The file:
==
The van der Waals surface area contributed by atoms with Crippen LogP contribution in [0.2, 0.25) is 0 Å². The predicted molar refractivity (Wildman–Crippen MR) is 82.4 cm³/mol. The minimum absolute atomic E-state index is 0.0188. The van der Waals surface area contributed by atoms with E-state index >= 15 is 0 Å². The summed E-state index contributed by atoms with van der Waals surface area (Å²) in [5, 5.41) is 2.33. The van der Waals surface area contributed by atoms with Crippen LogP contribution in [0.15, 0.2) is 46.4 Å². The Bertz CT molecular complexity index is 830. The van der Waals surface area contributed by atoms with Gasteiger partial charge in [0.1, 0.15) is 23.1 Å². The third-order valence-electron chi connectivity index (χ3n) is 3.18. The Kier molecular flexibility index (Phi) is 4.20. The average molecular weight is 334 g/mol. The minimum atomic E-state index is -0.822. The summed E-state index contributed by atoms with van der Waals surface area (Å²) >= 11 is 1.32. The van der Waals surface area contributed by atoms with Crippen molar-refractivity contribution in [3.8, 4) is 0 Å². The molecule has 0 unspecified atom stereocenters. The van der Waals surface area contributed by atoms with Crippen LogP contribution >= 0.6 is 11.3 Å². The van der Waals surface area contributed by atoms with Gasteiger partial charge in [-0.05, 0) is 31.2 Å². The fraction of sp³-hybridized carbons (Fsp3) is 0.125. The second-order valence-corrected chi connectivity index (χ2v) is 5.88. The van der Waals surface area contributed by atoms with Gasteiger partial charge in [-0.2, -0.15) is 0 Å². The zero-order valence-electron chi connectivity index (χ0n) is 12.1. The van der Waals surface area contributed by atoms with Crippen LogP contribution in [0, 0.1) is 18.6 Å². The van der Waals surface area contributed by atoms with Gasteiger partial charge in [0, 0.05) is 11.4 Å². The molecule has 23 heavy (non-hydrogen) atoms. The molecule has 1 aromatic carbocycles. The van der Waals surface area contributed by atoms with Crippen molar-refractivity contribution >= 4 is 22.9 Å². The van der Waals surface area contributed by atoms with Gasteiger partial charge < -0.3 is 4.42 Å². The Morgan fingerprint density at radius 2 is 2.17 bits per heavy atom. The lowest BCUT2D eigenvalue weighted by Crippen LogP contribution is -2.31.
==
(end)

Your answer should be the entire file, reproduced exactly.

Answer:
The van der Waals surface area contributed by atoms with Crippen LogP contribution in [0.2, 0.25) is 0 Å². The predicted molar refractivity (Wildman–Crippen MR) is 82.4 cm³/mol. The minimum absolute atomic E-state index is 0.0188. The van der Waals surface area contributed by atoms with E-state index >= 15 is 0 Å². The summed E-state index contributed by atoms with van der Waals surface area (Å²) in [5, 5.41) is 2.33. The van der Waals surface area contributed by atoms with Crippen LogP contribution in [0.15, 0.2) is 46.4 Å². The Bertz CT molecular complexity index is 830. The van der Waals surface area contributed by atoms with Gasteiger partial charge in [0.1, 0.15) is 23.1 Å². The third-order valence-electron chi connectivity index (χ3n) is 3.18. The Kier molecular flexibility index (Phi) is 4.20. The average molecular weight is 334 g/mol. The minimum atomic E-state index is -0.822. The summed E-state index contributed by atoms with van der Waals surface area (Å²) >= 11 is 1.32. The van der Waals surface area contributed by atoms with Crippen molar-refractivity contribution in [3.8, 4) is 0 Å². The molecule has 0 unspecified atom stereocenters. The van der Waals surface area contributed by atoms with Crippen LogP contribution >= 0.6 is 11.3 Å². The van der Waals surface area contributed by atoms with Gasteiger partial charge in [-0.05, 0) is 31.2 Å². The fraction of sp³-hybridized carbons (Fsp3) is 0.125. The second-order valence-corrected chi connectivity index (χ2v) is 5.88. The van der Waals surface area contributed by atoms with Gasteiger partial charge in [-0.2, -0.15) is 0 Å². The zero-order valence-electron chi connectivity index (χ0n) is 12.1. The van der Waals surface area contributed by atoms with Crippen LogP contribution in [0, 0.1) is 18.6 Å². The van der Waals surface area contributed by atoms with Gasteiger partial charge in [0, 0.05) is 11.4 Å². The molecule has 23 heavy (non-hydrogen) atoms. The molecule has 1 aromatic carbocycles. The van der Waals surface area contributed by atoms with Crippen molar-refractivity contribution >= 4 is 22.9 Å². The van der Waals surface area contributed by atoms with Gasteiger partial charge < -0.3 is 4.42 Å². The Morgan fingerprint density at radius 2 is 2.17 bits per heavy atom. The lowest BCUT2D eigenvalue weighted by Crippen LogP contribution is -2.31.